BERMUDA—A listless economy has meant $150 million trimmed from Bermuda’s budget, but a brighter outlook is expected later this year, according to Bermuda and U.S. officials.
“Clearly, the economy is sluggish, particularly on the tourism side,” said Bermuda Premier and Minister of Finance Paula A. Cox during a panel discussion at the seventh annual Bermuda Captive Conference. A slowdown of hotel projects has contributed to the slow recovery, she added.
Grace W. Shelton, U.S. Consul General, also on the panel, said the lull in the U.S. economy is lasting longer than expected. She added, however, that it “looks like the U.S. economy will gather speed in the second half of 2011.”
The U.S. and Bermuda have a very good relationship, Shelton said, noting that she meets on a regular basis with Cox, Bermuda business leaders, and leaders in science, education and other areas. The close relationship, which goes back centuries, continues no matter what party is in power in the U.S. or Bermuda, she said.
Asked if she plays a role in protecting U.S. business interest in Bermuda, Ms. Shelton said, “The answer is yes. Around the world, U.S. embassies and consulates engage in commercial diplomacy. We seek to protect U.S. interests. When I came to Bermuda, I started meeting with business leaders and I continue to do so.”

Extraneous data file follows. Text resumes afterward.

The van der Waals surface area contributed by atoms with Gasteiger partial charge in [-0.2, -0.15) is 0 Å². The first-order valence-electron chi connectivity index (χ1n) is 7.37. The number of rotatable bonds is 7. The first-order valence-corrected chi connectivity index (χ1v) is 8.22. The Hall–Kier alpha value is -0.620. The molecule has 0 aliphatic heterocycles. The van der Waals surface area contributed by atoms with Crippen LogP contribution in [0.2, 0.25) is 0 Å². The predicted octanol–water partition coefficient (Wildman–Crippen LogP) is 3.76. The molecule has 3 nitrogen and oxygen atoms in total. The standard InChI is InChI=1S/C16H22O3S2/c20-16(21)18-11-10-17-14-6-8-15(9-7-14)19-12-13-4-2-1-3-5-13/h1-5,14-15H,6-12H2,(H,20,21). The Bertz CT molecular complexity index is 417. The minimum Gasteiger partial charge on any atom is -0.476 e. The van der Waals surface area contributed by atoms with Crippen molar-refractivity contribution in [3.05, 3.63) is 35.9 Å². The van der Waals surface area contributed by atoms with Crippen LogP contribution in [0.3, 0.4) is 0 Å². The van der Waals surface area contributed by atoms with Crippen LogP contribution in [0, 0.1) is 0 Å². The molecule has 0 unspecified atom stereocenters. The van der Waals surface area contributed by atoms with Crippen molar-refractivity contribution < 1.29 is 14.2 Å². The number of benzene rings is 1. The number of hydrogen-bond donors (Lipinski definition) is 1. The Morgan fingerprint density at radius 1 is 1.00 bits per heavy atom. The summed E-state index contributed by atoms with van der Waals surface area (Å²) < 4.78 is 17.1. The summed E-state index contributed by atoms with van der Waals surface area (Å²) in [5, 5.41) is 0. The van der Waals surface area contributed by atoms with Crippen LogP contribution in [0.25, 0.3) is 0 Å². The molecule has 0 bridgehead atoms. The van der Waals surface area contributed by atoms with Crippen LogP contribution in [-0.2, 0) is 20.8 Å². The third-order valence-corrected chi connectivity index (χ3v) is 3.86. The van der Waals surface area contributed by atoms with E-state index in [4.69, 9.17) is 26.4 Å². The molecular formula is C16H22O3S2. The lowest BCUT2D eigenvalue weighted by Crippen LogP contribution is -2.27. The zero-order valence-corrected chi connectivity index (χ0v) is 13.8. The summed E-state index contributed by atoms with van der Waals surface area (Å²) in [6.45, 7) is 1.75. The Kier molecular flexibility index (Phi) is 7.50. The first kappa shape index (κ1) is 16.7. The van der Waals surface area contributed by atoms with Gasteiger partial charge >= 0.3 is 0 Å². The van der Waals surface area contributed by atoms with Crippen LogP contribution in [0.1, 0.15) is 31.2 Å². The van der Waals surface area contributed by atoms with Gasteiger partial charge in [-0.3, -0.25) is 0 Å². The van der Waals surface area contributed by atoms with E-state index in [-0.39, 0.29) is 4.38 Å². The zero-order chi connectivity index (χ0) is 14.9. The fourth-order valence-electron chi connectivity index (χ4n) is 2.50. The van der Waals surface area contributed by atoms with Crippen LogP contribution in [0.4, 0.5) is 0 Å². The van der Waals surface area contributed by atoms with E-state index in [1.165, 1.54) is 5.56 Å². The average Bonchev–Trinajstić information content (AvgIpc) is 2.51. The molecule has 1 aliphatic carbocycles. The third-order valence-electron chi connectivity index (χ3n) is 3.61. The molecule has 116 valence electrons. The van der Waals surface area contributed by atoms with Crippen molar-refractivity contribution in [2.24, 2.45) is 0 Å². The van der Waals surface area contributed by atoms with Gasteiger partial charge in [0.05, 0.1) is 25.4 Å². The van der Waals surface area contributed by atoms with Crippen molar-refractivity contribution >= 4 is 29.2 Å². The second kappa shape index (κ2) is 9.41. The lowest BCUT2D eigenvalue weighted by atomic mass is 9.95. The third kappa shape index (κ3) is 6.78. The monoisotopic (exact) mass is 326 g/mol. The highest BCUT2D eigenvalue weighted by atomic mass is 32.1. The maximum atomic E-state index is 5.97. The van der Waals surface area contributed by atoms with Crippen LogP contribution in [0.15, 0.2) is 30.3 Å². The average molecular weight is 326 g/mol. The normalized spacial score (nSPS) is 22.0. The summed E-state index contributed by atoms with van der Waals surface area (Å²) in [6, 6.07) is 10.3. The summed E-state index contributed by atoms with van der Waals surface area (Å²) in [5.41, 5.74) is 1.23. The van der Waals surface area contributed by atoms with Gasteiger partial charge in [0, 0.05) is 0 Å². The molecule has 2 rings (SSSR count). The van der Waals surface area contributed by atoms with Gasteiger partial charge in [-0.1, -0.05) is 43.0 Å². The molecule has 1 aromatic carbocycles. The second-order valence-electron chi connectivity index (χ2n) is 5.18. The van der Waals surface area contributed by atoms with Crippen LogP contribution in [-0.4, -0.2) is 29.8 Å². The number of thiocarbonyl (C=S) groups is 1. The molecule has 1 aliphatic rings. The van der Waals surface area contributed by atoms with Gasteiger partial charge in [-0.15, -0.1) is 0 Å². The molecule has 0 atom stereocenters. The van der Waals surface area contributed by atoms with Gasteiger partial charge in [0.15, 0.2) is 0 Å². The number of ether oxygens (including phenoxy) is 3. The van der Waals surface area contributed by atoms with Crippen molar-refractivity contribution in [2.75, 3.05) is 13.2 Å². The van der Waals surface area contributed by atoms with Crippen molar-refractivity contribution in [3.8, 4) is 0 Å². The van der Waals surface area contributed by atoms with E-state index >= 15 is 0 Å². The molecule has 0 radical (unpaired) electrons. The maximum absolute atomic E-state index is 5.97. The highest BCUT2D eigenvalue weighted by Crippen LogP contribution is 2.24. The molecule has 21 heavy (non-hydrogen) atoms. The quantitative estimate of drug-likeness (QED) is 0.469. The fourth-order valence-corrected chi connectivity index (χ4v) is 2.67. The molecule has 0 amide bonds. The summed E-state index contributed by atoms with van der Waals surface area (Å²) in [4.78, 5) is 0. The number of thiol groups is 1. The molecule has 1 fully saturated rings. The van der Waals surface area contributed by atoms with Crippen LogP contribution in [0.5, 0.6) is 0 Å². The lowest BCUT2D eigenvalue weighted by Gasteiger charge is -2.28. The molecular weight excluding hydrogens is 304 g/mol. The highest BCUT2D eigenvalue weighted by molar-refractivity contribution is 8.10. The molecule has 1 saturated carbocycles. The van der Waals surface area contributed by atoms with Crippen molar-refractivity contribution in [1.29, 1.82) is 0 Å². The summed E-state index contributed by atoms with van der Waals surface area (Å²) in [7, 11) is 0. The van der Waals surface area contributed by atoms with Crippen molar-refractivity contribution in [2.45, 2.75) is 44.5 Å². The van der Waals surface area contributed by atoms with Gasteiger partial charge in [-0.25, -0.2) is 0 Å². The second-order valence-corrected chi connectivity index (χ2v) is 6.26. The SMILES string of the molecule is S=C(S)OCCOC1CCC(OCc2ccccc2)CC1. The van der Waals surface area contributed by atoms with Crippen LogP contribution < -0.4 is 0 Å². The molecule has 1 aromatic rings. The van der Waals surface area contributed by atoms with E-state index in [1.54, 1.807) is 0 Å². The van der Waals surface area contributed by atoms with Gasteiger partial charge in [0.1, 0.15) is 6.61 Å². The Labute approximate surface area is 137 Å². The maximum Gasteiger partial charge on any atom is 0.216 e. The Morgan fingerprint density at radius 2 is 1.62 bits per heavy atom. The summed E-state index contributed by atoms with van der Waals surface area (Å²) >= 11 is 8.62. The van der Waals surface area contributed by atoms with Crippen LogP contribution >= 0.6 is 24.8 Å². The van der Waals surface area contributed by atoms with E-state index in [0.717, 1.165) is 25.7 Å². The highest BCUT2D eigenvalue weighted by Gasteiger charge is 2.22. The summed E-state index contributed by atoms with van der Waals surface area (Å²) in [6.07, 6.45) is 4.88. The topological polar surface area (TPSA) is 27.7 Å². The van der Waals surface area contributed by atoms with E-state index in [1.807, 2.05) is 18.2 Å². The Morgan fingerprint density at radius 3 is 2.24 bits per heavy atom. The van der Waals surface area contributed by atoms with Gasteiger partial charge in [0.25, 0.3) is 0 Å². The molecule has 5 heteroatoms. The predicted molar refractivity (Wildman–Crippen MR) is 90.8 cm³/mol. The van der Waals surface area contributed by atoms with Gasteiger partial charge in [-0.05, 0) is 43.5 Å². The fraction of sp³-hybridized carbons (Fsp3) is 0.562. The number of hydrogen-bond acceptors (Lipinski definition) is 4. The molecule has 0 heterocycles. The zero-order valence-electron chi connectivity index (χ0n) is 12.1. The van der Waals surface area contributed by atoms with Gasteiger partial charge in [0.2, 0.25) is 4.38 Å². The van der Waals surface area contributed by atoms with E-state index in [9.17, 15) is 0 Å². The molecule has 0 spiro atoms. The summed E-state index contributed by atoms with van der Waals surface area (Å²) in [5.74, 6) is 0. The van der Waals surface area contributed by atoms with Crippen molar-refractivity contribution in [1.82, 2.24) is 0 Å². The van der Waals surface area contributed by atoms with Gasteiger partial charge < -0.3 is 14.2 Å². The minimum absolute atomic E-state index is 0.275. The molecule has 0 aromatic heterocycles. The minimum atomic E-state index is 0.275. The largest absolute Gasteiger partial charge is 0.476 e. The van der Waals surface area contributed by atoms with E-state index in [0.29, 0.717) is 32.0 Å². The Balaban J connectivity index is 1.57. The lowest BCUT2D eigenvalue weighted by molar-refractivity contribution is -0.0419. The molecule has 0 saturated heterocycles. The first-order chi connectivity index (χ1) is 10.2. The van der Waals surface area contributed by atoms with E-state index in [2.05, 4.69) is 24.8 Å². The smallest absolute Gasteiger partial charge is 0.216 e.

In each case, she said, she asks how things are going and if there is a role she can play. “They all respond that they have a very good dialogue with Premier Cox and her government and that there is openness and a willingness to discuss issues,” she said.
The U.S. government, she explained, is interested in promoting transparency and a level playing field, working with the government of Bermuda “as they deal with any possible shady financial dealings and in working on anti-money laundering,” she explained.
Jeremy Cox, CEO of the Bermuda Monetary Authority, noted that recently, when the European contingent was in Bermuda to examine its supervision over the insurance sector—part of Bermuda’s effort to gain equivalency to Solvency II—“one of the things we were trying to stress to them is that from a captive perspective, the U.S. is the most important market to Bermuda,” he said.
He added that 65-70 percent of Bermuda’s captive business emanates from the U.S.